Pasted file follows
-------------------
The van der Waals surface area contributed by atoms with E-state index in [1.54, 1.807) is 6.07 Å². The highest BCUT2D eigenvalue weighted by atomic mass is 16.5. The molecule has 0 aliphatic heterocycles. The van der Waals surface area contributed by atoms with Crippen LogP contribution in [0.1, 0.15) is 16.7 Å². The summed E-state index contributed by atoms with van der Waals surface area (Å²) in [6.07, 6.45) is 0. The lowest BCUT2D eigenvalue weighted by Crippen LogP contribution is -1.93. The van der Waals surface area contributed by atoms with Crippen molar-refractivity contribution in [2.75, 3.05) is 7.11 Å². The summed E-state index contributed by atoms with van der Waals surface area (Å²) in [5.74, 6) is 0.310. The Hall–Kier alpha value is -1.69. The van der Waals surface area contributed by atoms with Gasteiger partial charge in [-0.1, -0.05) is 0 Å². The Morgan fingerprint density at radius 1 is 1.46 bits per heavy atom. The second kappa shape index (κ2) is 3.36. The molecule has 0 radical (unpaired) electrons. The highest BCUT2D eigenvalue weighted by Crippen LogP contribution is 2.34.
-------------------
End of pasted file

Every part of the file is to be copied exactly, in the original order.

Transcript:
The van der Waals surface area contributed by atoms with E-state index in [1.54, 1.807) is 6.07 Å². The highest BCUT2D eigenvalue weighted by atomic mass is 16.5. The molecule has 0 aliphatic heterocycles. The van der Waals surface area contributed by atoms with Crippen LogP contribution in [0.1, 0.15) is 16.7 Å². The summed E-state index contributed by atoms with van der Waals surface area (Å²) in [6.07, 6.45) is 0. The lowest BCUT2D eigenvalue weighted by Crippen LogP contribution is -1.93. The van der Waals surface area contributed by atoms with Crippen molar-refractivity contribution in [2.75, 3.05) is 7.11 Å². The summed E-state index contributed by atoms with van der Waals surface area (Å²) in [5.74, 6) is 0.310. The Hall–Kier alpha value is -1.69. The van der Waals surface area contributed by atoms with Gasteiger partial charge in [-0.1, -0.05) is 0 Å². The Morgan fingerprint density at radius 1 is 1.46 bits per heavy atom. The second kappa shape index (κ2) is 3.36. The molecule has 0 radical (unpaired) electrons. The highest BCUT2D eigenvalue weighted by Crippen LogP contribution is 2.34.